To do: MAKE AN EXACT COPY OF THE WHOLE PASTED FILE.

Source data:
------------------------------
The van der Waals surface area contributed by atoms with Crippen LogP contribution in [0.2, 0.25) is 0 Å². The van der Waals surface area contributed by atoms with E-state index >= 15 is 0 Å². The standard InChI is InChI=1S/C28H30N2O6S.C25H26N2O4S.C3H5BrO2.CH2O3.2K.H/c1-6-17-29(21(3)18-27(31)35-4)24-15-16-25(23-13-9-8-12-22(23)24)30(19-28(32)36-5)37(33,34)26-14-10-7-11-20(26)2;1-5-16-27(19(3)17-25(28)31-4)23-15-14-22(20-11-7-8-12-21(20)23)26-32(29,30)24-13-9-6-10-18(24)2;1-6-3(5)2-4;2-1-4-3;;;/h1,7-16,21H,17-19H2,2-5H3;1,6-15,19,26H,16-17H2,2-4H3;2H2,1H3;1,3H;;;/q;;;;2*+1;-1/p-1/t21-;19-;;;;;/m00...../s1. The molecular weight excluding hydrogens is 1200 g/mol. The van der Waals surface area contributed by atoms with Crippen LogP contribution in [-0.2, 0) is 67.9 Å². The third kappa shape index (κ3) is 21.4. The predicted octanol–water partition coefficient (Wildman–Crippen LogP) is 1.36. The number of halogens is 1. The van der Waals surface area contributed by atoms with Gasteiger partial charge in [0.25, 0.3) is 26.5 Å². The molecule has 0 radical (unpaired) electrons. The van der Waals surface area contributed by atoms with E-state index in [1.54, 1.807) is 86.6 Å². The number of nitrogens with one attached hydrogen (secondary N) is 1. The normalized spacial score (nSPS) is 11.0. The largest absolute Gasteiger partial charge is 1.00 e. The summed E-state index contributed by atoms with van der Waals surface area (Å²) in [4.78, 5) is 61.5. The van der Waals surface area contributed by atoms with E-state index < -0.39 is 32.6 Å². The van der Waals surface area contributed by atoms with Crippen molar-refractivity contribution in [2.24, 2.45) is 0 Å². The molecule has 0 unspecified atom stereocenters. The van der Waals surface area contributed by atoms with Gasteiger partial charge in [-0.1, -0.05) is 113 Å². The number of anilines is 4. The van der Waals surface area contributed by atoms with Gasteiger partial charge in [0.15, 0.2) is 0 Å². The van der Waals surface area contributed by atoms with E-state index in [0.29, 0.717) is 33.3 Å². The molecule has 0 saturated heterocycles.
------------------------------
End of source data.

The van der Waals surface area contributed by atoms with Crippen LogP contribution in [0.2, 0.25) is 0 Å². The van der Waals surface area contributed by atoms with E-state index >= 15 is 0 Å². The standard InChI is InChI=1S/C28H30N2O6S.C25H26N2O4S.C3H5BrO2.CH2O3.2K.H/c1-6-17-29(21(3)18-27(31)35-4)24-15-16-25(23-13-9-8-12-22(23)24)30(19-28(32)36-5)37(33,34)26-14-10-7-11-20(26)2;1-5-16-27(19(3)17-25(28)31-4)23-15-14-22(20-11-7-8-12-21(20)23)26-32(29,30)24-13-9-6-10-18(24)2;1-6-3(5)2-4;2-1-4-3;;;/h1,7-16,21H,17-19H2,2-5H3;1,6-15,19,26H,16-17H2,2-4H3;2H2,1H3;1,3H;;;/q;;;;2*+1;-1/p-1/t21-;19-;;;;;/m00...../s1. The molecular weight excluding hydrogens is 1200 g/mol. The van der Waals surface area contributed by atoms with Crippen LogP contribution in [-0.2, 0) is 67.9 Å². The third kappa shape index (κ3) is 21.4. The predicted octanol–water partition coefficient (Wildman–Crippen LogP) is 1.36. The number of halogens is 1. The van der Waals surface area contributed by atoms with Gasteiger partial charge in [0.25, 0.3) is 26.5 Å². The molecule has 0 radical (unpaired) electrons. The van der Waals surface area contributed by atoms with E-state index in [1.54, 1.807) is 86.6 Å². The number of nitrogens with one attached hydrogen (secondary N) is 1. The normalized spacial score (nSPS) is 11.0. The largest absolute Gasteiger partial charge is 1.00 e. The summed E-state index contributed by atoms with van der Waals surface area (Å²) in [4.78, 5) is 61.5. The van der Waals surface area contributed by atoms with E-state index < -0.39 is 32.6 Å². The van der Waals surface area contributed by atoms with Crippen molar-refractivity contribution in [2.24, 2.45) is 0 Å². The molecule has 0 unspecified atom stereocenters. The van der Waals surface area contributed by atoms with Gasteiger partial charge in [-0.1, -0.05) is 113 Å². The number of anilines is 4. The van der Waals surface area contributed by atoms with Gasteiger partial charge in [0.15, 0.2) is 0 Å². The van der Waals surface area contributed by atoms with E-state index in [0.29, 0.717) is 33.3 Å². The molecule has 0 saturated heterocycles.